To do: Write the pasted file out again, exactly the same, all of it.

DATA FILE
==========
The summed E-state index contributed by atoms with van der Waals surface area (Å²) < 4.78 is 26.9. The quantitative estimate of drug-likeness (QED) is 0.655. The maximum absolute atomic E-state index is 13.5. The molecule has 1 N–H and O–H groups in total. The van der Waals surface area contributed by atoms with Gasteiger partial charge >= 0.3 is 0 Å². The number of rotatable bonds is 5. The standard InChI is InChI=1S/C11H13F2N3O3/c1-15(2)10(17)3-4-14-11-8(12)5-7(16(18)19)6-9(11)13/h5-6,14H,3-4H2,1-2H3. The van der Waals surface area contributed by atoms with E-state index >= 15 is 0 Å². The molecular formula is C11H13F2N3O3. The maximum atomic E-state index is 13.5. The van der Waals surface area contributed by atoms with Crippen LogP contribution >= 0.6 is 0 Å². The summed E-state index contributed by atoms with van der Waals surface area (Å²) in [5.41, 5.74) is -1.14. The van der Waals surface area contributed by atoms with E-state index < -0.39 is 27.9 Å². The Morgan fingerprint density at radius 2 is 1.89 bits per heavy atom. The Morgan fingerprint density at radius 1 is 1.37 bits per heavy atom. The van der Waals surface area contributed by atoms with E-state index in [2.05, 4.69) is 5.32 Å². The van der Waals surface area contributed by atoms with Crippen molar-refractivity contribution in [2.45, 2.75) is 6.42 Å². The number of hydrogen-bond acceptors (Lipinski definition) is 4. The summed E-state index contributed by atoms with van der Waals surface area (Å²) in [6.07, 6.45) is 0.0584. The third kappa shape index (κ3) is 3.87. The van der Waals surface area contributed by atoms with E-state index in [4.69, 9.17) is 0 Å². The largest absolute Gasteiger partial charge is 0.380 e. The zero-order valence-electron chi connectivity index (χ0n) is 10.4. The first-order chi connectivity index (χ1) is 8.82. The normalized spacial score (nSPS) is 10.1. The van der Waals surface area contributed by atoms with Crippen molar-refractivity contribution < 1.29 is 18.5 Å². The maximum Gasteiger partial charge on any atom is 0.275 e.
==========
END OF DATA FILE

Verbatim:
The summed E-state index contributed by atoms with van der Waals surface area (Å²) < 4.78 is 26.9. The quantitative estimate of drug-likeness (QED) is 0.655. The maximum absolute atomic E-state index is 13.5. The molecule has 1 N–H and O–H groups in total. The van der Waals surface area contributed by atoms with Gasteiger partial charge >= 0.3 is 0 Å². The number of rotatable bonds is 5. The standard InChI is InChI=1S/C11H13F2N3O3/c1-15(2)10(17)3-4-14-11-8(12)5-7(16(18)19)6-9(11)13/h5-6,14H,3-4H2,1-2H3. The van der Waals surface area contributed by atoms with E-state index >= 15 is 0 Å². The molecular formula is C11H13F2N3O3. The maximum atomic E-state index is 13.5. The van der Waals surface area contributed by atoms with Crippen LogP contribution >= 0.6 is 0 Å². The summed E-state index contributed by atoms with van der Waals surface area (Å²) in [5.41, 5.74) is -1.14. The van der Waals surface area contributed by atoms with E-state index < -0.39 is 27.9 Å². The Morgan fingerprint density at radius 2 is 1.89 bits per heavy atom. The Morgan fingerprint density at radius 1 is 1.37 bits per heavy atom. The van der Waals surface area contributed by atoms with E-state index in [2.05, 4.69) is 5.32 Å². The van der Waals surface area contributed by atoms with Crippen molar-refractivity contribution in [2.45, 2.75) is 6.42 Å². The number of hydrogen-bond acceptors (Lipinski definition) is 4. The summed E-state index contributed by atoms with van der Waals surface area (Å²) in [6.07, 6.45) is 0.0584. The third kappa shape index (κ3) is 3.87. The van der Waals surface area contributed by atoms with E-state index in [4.69, 9.17) is 0 Å². The largest absolute Gasteiger partial charge is 0.380 e. The zero-order valence-electron chi connectivity index (χ0n) is 10.4. The first-order chi connectivity index (χ1) is 8.82. The normalized spacial score (nSPS) is 10.1. The van der Waals surface area contributed by atoms with Crippen molar-refractivity contribution < 1.29 is 18.5 Å². The maximum Gasteiger partial charge on any atom is 0.275 e.